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Gov. Ige signs rail funding bill into law

The Associated Press and The Maui News

HONOLULU — Gov. David Ige signed a bill Tuesday that provides additional funding for Honolulu’s financially troubled rail transit project.

Ige said in a statement Tuesday that the rail line is a strategic investment in Hawaii’s future and must be finished.

Lawmakers passed the legislation during a special session convened last week to address rail funding as a Sept. 15 federal deadline neared. Rail officials need to present an adequate funding plan to the federal government or risk having to return more than $800 million already spent of a total $1.5 billion in promised federal dollars.

The $9.5 billion rail line is less than half built and faces a shortfall of up to $3 billion. The new law raises $2.4 billion in taxes by extending a surcharge on the general excise tax — a surcharge now planned through the end of 2027 — for another three years, generating $1 billion for the project. The general excise tax, currently about 4.5 percent on Oahu, is essentially a business income tax that’s often passed on to customers.

The new law also raises the hotel room tax — also called the transient accommodations tax — statewide by 1 percentage point to 10.25 percent for 13 years, through 2030.

It also calls for an audit of the rail project and for controls on the distribution of money to Honolulu county.

Since money raised in the hotel room tax would come from the other counties as well, lawmakers threw in a sweetener by raising the amount the counties receive from the tax from $93 million to $103 million. Maui County’s share of those tax revenues increased from $21.2 million to $23.5 million.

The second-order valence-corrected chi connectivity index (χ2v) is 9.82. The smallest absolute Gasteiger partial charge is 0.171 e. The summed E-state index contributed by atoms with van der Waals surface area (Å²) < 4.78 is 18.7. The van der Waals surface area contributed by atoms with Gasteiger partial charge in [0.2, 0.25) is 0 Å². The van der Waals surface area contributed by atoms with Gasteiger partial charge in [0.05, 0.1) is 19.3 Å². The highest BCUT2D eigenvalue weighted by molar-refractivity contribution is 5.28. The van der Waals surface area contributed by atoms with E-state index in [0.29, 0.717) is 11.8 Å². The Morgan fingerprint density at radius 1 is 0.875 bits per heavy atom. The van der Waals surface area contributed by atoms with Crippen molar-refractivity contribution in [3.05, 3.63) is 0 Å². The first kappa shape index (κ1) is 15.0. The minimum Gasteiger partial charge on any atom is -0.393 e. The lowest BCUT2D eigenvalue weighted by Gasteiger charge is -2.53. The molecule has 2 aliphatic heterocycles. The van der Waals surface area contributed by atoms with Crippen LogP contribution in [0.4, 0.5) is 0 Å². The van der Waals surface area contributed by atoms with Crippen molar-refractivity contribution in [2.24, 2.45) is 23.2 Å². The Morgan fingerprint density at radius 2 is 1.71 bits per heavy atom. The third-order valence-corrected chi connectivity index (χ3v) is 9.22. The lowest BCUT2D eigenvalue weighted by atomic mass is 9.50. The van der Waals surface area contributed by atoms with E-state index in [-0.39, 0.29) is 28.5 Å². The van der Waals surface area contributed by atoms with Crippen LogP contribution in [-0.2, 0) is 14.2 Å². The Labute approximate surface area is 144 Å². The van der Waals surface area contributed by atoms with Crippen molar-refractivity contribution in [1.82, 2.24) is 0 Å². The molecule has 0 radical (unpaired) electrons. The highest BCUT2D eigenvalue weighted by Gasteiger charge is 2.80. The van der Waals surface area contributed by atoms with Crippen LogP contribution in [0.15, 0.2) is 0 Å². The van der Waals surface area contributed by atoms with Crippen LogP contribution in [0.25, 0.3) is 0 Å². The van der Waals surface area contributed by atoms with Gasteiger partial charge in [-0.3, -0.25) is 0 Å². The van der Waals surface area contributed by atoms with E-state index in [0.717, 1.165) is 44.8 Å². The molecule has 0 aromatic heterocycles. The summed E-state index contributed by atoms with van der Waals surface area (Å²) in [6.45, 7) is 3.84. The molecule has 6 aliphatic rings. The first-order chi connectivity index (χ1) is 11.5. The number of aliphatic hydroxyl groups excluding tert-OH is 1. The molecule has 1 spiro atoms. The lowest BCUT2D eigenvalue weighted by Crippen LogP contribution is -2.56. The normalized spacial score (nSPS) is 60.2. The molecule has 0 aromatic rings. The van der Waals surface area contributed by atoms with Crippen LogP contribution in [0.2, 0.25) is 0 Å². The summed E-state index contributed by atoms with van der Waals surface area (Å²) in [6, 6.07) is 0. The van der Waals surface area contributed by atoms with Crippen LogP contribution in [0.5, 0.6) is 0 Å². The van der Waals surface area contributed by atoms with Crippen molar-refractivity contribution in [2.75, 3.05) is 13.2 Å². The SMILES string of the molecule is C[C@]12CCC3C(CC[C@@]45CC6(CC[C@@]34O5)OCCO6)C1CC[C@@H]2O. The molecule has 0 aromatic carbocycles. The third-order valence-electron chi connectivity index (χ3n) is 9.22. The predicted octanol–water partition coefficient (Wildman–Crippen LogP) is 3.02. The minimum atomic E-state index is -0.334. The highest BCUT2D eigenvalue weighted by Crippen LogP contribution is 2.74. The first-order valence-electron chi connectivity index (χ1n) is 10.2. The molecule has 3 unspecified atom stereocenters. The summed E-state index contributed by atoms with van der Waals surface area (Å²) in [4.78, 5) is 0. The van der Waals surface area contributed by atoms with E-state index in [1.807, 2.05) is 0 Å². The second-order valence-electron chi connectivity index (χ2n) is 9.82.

In Tuesday’s statement, the governor addressed cries from Neighbor Island lawmakers and officials about the fairness of a state tax paying for a project approved by Honolulu county.

“I have heard the concerns of leaders and residents in Hawaii, Kauai and Maui counties,” Ige said. “I recognize the uniqueness of each county and the fiscal challenges they face, with main revenue sources being property taxes and the TAT.

“I understand why they would like to see more support from the visitor industry, and I intend to work with the county mayors, county councils and the Legislature on a fair distribution of the TAT.”

Maui County lawmakers split on the bill with Sens. Roz Baker and J. Kalani English voting against the bill and Sen. Gil Keith-Agaran voting for the measure in the state Senate. In the House, Reps. Justin Woodson, Kaniela Ing, Joe Souki and Kyle Yamashita voted yes; Reps. Lynn DeCoite and Angus McKelvey voted no.

Honolulu Mayor Kirk Caldwell says the bill’s signing shows Ige’s commitment and leadership. He says the legislation is proof of the hard work done by lawmakers during the special legislative session.

House Speaker Scott Saiki said Tuesday that the law, which includes direct state funding for the project for the first time, provides money for the 20-mile rail project through Ala Moana.

“The public’s and the Legislature’s patience has been exhausted due to ballooning costs and delays,” Saiki said. “To make the rail project successful, the city . . . must do two things. First, it must contain costs. Second, it must increase public confidence in the rail project by substantially stronger oversight and management.”

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